Do Clients Lie in Psychotherapy
This is a question that I am often asked by my students. As people, generally speaking will lie in their day to day lives. Sometimes for big things sometimes for small. Do they also lie to their psychotherapist and if so why? Well there are studies which show that indeed clients do lie to their psychotherapists. There are a wealth of reasons which include things like embarrassment about their issues. Sometimes they will lie about the progress made or not as the case may be. Sometimes they will lie simply because they are used to it.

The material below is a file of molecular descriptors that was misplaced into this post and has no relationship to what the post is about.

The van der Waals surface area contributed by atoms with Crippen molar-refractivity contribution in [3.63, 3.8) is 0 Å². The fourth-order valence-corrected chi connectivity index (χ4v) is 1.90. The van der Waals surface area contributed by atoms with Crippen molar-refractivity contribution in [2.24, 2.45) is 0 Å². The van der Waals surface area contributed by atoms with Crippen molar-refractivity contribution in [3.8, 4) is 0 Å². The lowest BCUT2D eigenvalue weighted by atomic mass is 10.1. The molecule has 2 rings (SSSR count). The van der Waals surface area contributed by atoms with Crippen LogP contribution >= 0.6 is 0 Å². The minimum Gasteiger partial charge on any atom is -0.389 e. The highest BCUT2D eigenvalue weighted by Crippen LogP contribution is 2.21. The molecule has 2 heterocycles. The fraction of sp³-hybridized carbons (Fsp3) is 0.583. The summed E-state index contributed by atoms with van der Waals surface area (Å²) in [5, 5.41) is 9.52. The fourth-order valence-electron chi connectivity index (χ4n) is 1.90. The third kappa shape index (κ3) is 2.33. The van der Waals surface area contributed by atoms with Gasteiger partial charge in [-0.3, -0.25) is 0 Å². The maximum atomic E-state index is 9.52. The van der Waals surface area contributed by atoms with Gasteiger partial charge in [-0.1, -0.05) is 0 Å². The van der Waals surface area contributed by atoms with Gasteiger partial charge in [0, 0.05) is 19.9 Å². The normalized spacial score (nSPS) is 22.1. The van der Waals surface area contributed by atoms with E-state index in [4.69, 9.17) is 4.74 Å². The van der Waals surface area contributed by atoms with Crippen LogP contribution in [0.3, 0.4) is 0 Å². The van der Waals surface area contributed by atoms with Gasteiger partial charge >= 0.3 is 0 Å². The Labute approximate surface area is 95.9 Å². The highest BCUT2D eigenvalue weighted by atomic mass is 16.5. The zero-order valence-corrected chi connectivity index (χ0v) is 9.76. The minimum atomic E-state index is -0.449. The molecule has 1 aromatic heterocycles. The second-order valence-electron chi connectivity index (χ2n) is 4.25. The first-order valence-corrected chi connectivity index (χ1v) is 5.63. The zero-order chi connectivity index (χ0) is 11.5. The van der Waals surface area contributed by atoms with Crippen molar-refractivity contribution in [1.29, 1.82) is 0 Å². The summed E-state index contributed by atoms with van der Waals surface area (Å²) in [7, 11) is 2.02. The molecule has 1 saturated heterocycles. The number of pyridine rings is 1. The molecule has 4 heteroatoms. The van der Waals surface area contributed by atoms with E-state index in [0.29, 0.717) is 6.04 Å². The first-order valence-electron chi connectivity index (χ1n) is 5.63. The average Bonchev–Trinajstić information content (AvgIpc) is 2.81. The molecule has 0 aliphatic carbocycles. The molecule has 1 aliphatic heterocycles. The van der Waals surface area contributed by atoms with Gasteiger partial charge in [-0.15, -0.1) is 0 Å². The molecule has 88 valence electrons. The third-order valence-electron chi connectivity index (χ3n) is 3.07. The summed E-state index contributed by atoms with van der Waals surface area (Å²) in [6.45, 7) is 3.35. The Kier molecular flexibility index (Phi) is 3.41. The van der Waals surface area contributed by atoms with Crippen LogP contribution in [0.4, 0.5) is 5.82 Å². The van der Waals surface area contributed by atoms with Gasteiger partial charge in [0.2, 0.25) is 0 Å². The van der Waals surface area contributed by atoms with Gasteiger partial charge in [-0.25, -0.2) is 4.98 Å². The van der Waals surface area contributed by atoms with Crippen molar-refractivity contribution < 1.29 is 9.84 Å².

Does the fact that clients will lie have an impact on the therapeutic relationship? The answer is fairly obvious, yes it will. But will that fracture the relationship. The answer is not necessarily. Lying can be a form of resistance from the client. It is essential that when a lie is discovered by the therapist, that it is discussed in the session. The reason being is that if the lie is discussed but not judged it can show the client that they are being heard, I mean really heard rather than simply being listened to. A client telling their psychotherapist a lie is not necessarily a bad thing. However, a therapist lying to a client is usually a bad thing and this can rupture the relationship. So, yes some clients lie in therapy, but their reasons might be a key to therapeutic progress.